Check-in time is between 2:00-4:00 at DINE inns

clockAll DINE inns stipulate a designated check-in time – generally between 2:00-4:00pm.  The check-in time is specified at the time of booking and in all official confirmations.  Since check-out time is by 11:00am, housekeeping staff need the time to thoroughly clean and sanitize rooms before the next guest can check in.  This is especially true with updated rigorous cleaning procedures during the pandemic.  If you need an earlier check-in time, be sure to ask the innkeeper PRIOR to arrival. DINE innkeepers will do everything they can to accommodate guests to check in an hour or two prior to the official time.  However, if you arrive hours early without prior notice, please don’t expect your room to be ready.  Your innkeeper will be happy to hold your luggage while you enjoy lunch on the town or a hike nearby, but until your room is ready, please don’t expect to check-in.  Yes, we hate to say it, but guests arrive before noon expecting to check in far more often than you’d believe. The same rule holds for check-out. Simply ask if you need an extended check-in or check-out time.  Your DINE innkeepers will do the best they can to accommodate your request.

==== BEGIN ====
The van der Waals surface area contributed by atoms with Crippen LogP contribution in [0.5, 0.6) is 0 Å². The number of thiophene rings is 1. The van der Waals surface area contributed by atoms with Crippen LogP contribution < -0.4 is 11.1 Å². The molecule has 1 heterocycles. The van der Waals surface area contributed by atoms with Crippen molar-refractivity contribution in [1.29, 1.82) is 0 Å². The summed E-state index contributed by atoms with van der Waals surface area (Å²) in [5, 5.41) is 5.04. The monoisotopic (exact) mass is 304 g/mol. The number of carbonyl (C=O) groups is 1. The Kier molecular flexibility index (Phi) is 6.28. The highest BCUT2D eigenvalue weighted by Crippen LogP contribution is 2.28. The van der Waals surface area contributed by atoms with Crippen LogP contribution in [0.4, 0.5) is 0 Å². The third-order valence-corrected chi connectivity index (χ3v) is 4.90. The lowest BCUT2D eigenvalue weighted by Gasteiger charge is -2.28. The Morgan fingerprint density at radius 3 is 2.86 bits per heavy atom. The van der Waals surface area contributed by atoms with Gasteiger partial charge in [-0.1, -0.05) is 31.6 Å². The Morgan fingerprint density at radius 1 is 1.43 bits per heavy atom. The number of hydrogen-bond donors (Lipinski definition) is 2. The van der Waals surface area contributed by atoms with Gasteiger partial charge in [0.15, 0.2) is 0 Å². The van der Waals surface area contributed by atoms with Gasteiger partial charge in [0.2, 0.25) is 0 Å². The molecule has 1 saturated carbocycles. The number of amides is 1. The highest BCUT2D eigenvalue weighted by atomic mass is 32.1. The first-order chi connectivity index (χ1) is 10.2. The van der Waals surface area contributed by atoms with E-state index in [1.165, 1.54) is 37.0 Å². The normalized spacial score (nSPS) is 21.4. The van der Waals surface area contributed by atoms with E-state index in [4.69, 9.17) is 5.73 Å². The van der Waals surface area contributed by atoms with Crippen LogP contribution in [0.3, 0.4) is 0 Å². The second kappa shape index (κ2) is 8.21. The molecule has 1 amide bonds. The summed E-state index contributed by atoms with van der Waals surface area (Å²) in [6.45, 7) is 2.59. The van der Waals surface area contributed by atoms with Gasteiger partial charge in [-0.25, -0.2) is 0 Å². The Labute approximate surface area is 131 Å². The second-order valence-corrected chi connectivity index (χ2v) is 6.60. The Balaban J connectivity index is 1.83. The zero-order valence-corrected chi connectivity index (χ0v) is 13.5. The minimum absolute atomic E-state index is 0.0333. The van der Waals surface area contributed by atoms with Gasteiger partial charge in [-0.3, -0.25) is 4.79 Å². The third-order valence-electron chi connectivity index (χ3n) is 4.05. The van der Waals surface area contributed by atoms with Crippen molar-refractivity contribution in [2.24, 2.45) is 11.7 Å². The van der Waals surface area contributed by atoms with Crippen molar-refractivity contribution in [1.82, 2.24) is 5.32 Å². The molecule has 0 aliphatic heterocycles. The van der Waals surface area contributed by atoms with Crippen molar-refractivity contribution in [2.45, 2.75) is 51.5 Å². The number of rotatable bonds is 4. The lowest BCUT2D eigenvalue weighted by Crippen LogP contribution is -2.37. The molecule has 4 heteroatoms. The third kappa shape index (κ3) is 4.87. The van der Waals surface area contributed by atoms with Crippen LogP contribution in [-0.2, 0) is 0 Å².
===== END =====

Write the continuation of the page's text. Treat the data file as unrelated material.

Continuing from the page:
Find a pet sitter unless the inn is pet-friendly

Chesterfield Inn's Yoda catA few of the Distinctive Inns of New England are pet-friendly. The Chesterfield Inn and the Grafton Inn both offer pet-friendly rooms with private entrances.  A number of the Distinctive Inns of New England have in-house “mascats” and “mascots” that guests love, but their rooms are not designed for pets. Please be sure to ask for a pet-friendly room if you plan to bring your dog or cat with you.  While all DINE inns accommodate licensed service animals, they are unable to allow all pets.  Whether it’s service animal or your four-legged best friend, it’s crucial to ask prior to arrival whether the inn can accept your pet. You’d be surprised to know how many people arrive with a pet without prior arrangements.

Book Direct